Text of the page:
6. May 1, 2018 #5
    The condition x,y,z ≥ 0 means we are in the positive octant. The next two conditions describe (under) a plane and (inside) a cylinder . So the integral should be of a quarter-cylinder under a plane.

    Volume is given by (one way at least) ∫∫z dydx, so I put in the z from the plane equation and chose the integral boundaries to describe the quarter-circle and voila.
    (The integral never gets messy, the worst part is the integral of cos^2(a)da which can be done by parts.)


    I am sorry I know this is a weak explanation o0) but it’s more of a visual thought-process than a verbal thought-process.
     
  7. May 1, 2018 #6

    fresh_42

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    Your visual thought is right and it is exactly what we do formally. The process is called reduction of variables:
    1.) ##A =\{(x,y,z)\in \mathbb{R}^3\,: \,x,y,z \ge 0\; , \;x+y+z \leq \sqrt{2}\; , \;x^2+y^2 \leq 1\,\}##
    2.) ##A'=\{\{(x,y)\in \mathbb{R}^2\,: \,x,y \ge 0\; , \;x^2+y^2 \leq 1\,\}\; ; \; A_{(x,y)}= [0,\sqrt{2}-x-y]##
    3.) ##A''=[0,1]\; ; \;A'_x=[0,\sqrt{1-x^2}]##
    We thus have
    \begin{align*}
    \mu(A)&=\int_A d\mu \\
    &= \int_{A'} \left( \, \int_0^{\sqrt{2}-x-y} \,dz \,\right) \,d\mu_{A'} \\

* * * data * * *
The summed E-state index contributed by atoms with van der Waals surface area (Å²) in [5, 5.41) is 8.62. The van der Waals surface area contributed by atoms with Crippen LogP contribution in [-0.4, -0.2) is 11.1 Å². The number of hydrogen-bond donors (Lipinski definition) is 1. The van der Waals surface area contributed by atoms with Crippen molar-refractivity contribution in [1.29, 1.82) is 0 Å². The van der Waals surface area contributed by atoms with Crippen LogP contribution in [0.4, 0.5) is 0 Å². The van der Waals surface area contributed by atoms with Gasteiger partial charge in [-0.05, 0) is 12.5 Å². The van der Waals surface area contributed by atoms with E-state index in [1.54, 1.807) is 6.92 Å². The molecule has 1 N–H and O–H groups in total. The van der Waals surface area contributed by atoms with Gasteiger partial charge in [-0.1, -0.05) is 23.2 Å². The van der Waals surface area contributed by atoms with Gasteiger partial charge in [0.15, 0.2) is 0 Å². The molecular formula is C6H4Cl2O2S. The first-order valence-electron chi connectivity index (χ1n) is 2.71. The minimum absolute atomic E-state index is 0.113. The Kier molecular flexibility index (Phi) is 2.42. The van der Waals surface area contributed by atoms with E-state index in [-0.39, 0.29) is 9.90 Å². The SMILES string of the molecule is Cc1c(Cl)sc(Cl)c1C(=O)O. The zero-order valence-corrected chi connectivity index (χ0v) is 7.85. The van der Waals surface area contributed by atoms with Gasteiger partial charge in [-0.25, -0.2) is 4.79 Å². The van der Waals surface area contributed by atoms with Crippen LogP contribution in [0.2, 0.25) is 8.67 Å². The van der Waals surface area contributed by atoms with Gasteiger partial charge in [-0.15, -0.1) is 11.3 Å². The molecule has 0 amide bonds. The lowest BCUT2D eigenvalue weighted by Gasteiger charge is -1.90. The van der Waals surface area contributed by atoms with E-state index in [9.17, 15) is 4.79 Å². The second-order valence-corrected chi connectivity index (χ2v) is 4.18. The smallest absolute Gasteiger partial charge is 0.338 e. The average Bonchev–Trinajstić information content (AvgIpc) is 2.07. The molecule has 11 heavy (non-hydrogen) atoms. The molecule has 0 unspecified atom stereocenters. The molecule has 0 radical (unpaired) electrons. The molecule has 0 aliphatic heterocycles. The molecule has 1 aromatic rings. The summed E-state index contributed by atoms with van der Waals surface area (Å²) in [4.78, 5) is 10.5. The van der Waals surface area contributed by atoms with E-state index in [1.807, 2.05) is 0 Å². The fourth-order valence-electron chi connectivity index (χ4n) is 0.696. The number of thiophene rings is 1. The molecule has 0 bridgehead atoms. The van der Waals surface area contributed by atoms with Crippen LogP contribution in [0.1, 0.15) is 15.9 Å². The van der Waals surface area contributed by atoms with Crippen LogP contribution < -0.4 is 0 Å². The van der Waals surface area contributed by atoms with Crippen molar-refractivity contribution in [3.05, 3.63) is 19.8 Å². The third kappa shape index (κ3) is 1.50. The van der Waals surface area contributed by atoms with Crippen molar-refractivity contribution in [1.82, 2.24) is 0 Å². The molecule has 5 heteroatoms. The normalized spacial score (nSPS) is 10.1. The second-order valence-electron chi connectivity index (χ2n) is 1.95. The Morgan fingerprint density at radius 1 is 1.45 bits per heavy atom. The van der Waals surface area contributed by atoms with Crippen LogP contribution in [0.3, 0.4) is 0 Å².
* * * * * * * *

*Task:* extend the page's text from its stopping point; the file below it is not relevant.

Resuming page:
&= \int_{A''} \left( \,\int_0^{\sqrt{1-x^2}}\,\left( \, \int_0^{\sqrt{2}-x-y} \,dz \,\right)\,dy \,\right) \,d\mu_{A''}\\
    &= \int_{0}^1 \left( \,\int_0^{\sqrt{1-x^2}}\,\left( \, \int_0^{\sqrt{2}-x-y} \,dz \,\right)\,dy \,\right) \,dx \\
    \end{align*}
     
  8. May 1, 2018 #7
    Solution to problem #7:
    Set z = x + i*y where x and y are real. Then,
    ##\cos z = \cos x \cosh y - i \sin x \sinh y##
    and
    ##\sin z = \sin x \cosh y + i \cos x \sinh y##.
    Substituting in,
    ##|\cos z|^2 + |\sin z|^2 = \cos^2 x \cosh^2 y + \sin^2 x \sinh^2 y + \sin^2 x \cosh^2 y + \cos^2 x \sinh^2 y##
    The trigonometric functions in x drop out because of a familiar trig identity, giving
    ##\cosh^2 y + \sinh^2 y = 2 \sinh^2 y + 1##
    Since y is real, this quantity only equals 1 if y = 0, meaning that z must be real.
     
  9. May 1, 2018 #8

    QuantumQuest

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    @lpetrich

    Your first two identities i.e. ##\cos z = \cos x \cosh y - i \sin x \sinh y## and ##\sin z = \sin x \cosh y + i \cos x \sinh y## are taught as a proposition so they need to be proved.
     
  10. May 1, 2018 #9
    OK, I will prove them.
    First, Euler's formula for real x: ##e^{i x} = \cos x + i \sin x##
    Next, the definitions of the hyperbolic functions ##\cosh x = \frac12 (e^x + e^{-x})## and ##\sinh x = \frac12 (e^x - e^{-x})##.
    One can easily rearrange those definitions to get ##e^x = \cosh x + \sinh x## and ##e^{-x} = \cosh x - \sinh x##.

    Generalizing Euler's formula to complex args gives ##\cos z = \frac12 (e^{iz} + e^{-iz})## and ##\sin z = \frac{1}{2i} (e^{iz} - e^{-iz})##.

    Setting z = x + i*y with both x and y real,